An island people is eternally aware that a superior naval force can end their happy isolation at any time. Robert Southey made that point in Sir Thomas More... (1829) when he reversed the course of recent history in order to demonstrate that if the French had possessed steamships, "our deadly struggle with Buonaparte must have been decided upon our own soil; and in that case London might easily have shared the same fate as Moscow." No one doubted that the new steamships had altered the conditions of naval warfare. In 1845, the British Prime Minister, Lord Palmerston, told the House of Commons that it was no longer possible to think of the English Channel as a moat defensive: "Steam navigation has rendered that which was before impassable by a military force nothing more than a river passable by a steam bridge." That was one element in the subsequent Dorking scenario. Another was the eternal possibility of a war with a great European power; and these two factors came together in 1851, when Louis Napoleon became the virtual dictator of France and the British press filled with warnings about the possible danger of a French invasion. One of the many pamphlets of that year of anxiety was "A History of the Sudden and Terrible Invasion of England by the French in the Month of May, 1852," a short story that was in every way a working model of Chesney's methods in 1871.

So Chesney was certainly not the first Englishman to describe an imaginary war of the future, and The Battle of Dorking was by no means the first of its kind. There were earlier efforts from the French: Louis Geoffroy (Napoléon et la conquête du monde, 1836) and Ernest Coeurderoy (Hurrah! ou la revolution par les Cosaques, 1854). Across the Atlantic, there were even more remarkable anticipations of civil war: in Nathaniel B. Tucker's The Partisan Leader (1836) and Edmund Ruffin's Anticipations of the Future (1860). These publications raise the question: Why did the world have to wait until 1871 and the universal uproar that followed on Chesney's story? As Pagetti shows, the War of 1870 seemed to expose the military deficiencies of the UK, and the prestige of Blackwood's Magazine added to the authority of The Battle of Dorking. Much more importantly, Chesney was a most able soldier and he could write well. The entire future of the British people--defeat, disaster, lasting despair--is powerfully condensed into the 20,000 words of a fast-moving short story that admirably dramatizes the inevitable consequences of a basic military failure. Pagetti, quoting the letter Chesney wrote to John Blackwood in which he proposed that "a useful way of bringing home to the country the necessity for thorough reorganization might be a tale," inexplicably omits the crucial phrase: "after the manner of Erckmann-Chatrian." This is an astonishing omission. Chesney could have been the ablest soldier of all time, and yet without the realistic techniques he had learnt from the two French writers he would never have discovered how to convert military facts into political fiction. That discovery was the core of Chesney's success-- his quite exceptional skill in leading the reader to draw the author's conclusions. He had, of course, the added good fortune of writing at that time when the idea of the future was beginning to catch the interest of publishers everywhere. In the 1860s, Jules Verne had begun a most profitable arrangement with P.J. Hetzel (not less than one story a year, so the contract had it); and in the 1870s, the first great wave of futuristic writing began with Samuel Butler, Bulwer-Lytton, and many others.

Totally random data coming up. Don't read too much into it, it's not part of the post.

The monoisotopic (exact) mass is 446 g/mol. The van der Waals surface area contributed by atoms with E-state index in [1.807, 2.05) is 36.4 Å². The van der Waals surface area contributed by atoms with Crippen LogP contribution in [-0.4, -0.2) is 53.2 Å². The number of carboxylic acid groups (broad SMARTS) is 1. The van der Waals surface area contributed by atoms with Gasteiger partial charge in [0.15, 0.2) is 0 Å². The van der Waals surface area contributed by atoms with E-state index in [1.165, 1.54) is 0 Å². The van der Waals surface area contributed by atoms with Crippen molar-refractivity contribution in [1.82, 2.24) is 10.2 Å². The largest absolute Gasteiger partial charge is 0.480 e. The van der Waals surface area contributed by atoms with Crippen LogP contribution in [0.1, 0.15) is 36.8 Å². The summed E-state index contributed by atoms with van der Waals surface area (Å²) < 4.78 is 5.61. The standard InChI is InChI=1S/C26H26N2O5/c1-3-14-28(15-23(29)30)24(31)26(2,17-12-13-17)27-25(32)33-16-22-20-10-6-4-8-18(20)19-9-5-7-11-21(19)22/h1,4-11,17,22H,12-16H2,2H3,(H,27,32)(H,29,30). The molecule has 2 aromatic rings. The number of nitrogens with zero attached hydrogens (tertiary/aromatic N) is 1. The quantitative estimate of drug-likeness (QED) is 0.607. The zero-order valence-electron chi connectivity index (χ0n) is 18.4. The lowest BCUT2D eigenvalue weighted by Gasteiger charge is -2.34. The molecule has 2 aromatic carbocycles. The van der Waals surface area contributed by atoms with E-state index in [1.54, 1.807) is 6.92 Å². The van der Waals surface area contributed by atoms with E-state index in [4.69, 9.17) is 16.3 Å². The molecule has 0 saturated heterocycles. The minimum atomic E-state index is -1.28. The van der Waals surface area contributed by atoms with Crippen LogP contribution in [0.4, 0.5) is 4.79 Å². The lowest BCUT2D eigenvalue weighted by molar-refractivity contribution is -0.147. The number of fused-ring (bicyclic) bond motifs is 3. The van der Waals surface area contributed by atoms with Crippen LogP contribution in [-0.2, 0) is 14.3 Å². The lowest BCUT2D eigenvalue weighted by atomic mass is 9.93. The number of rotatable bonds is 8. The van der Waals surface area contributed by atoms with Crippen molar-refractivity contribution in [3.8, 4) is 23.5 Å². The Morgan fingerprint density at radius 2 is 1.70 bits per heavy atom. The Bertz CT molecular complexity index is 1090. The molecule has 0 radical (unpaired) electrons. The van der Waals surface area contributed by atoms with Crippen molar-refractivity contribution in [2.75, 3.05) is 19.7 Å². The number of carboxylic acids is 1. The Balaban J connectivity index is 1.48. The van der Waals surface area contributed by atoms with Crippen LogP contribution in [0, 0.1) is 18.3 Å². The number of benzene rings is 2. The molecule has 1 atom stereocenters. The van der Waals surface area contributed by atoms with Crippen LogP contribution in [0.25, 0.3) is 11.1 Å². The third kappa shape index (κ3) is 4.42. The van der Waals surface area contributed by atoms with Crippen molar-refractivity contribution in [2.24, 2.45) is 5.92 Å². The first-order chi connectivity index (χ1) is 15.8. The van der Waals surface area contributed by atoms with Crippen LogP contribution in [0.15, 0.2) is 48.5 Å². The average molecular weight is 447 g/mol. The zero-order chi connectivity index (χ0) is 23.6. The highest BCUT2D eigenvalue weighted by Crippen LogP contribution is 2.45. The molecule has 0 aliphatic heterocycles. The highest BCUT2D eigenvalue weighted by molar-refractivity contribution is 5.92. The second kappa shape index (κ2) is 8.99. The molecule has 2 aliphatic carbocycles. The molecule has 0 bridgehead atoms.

Finally, had Pagetti consulted the British Dictionary of National Biography, he would not have written: "We do not have much information about Lieutenant-Colonel Sir George Tomkyns Chesney" (p. xviii). Although he ended his days with the honorific title of Colonel-Commandant (Royal Engineers), he began his career as plain George Chesney in the Bengal Engineers, and spent his service days in India. In the 1860s, his outstanding work as a military engineer made him the obvious choice for planning the Royal Indian Civil Engineering College, an institution that gave India its own Indian engineers. He was recalled to England in 1868 and appointed the first president of the new college at Staines in Middlesex. About that time he began to review books for Blackwood's, and then came the War of 1870 and the idea for a famous short story. After that he tried his hand at other stories and a novel, but without the least success. The Dorking formula could not carry over from war to peace. Perhaps it was the continuing desire for an audience that caused Chesney to become a Member of Parliament. He is remembered to this day in the Chesney Medal awarded for the best original essay on a military theme. In 1940, Nazi propagandists paid him the back-handed compliment of a special edition with the appropriate title of Was England erwartet! And now Italian readers have the opportunity to discover how Chesney's story established the new narrative genre of le guerre del futuro.